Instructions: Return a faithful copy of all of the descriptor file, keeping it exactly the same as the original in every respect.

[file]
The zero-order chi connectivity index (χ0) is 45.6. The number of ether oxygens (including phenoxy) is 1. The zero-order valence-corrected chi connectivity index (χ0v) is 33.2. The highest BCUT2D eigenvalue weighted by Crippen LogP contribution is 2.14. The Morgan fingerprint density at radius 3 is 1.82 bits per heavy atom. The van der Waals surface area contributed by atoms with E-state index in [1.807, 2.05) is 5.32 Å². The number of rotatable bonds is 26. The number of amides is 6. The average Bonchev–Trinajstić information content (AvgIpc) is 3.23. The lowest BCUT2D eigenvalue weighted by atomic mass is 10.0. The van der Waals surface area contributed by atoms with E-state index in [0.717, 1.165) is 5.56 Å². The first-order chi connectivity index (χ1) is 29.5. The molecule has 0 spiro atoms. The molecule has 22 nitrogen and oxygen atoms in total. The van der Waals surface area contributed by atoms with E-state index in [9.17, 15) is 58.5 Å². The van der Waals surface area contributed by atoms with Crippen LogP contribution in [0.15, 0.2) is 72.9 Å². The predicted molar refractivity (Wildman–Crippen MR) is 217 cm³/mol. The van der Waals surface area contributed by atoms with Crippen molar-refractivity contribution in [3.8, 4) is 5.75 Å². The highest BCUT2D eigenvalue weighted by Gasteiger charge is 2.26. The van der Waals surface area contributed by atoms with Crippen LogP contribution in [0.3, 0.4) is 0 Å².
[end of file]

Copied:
The zero-order chi connectivity index (χ0) is 45.6. The number of ether oxygens (including phenoxy) is 1. The zero-order valence-corrected chi connectivity index (χ0v) is 33.2. The highest BCUT2D eigenvalue weighted by Crippen LogP contribution is 2.14. The Morgan fingerprint density at radius 3 is 1.82 bits per heavy atom. The van der Waals surface area contributed by atoms with E-state index in [1.807, 2.05) is 5.32 Å². The number of rotatable bonds is 26. The number of amides is 6. The average Bonchev–Trinajstić information content (AvgIpc) is 3.23. The lowest BCUT2D eigenvalue weighted by atomic mass is 10.0. The van der Waals surface area contributed by atoms with E-state index in [0.717, 1.165) is 5.56 Å². The first-order chi connectivity index (χ1) is 29.5. The molecule has 0 spiro atoms. The molecule has 22 nitrogen and oxygen atoms in total. The van der Waals surface area contributed by atoms with E-state index in [9.17, 15) is 58.5 Å². The van der Waals surface area contributed by atoms with Crippen LogP contribution in [0.15, 0.2) is 72.9 Å². The predicted molar refractivity (Wildman–Crippen MR) is 217 cm³/mol. The van der Waals surface area contributed by atoms with Crippen molar-refractivity contribution in [3.8, 4) is 5.75 Å². The highest BCUT2D eigenvalue weighted by Gasteiger charge is 2.26. The van der Waals surface area contributed by atoms with Crippen LogP contribution in [0.3, 0.4) is 0 Å².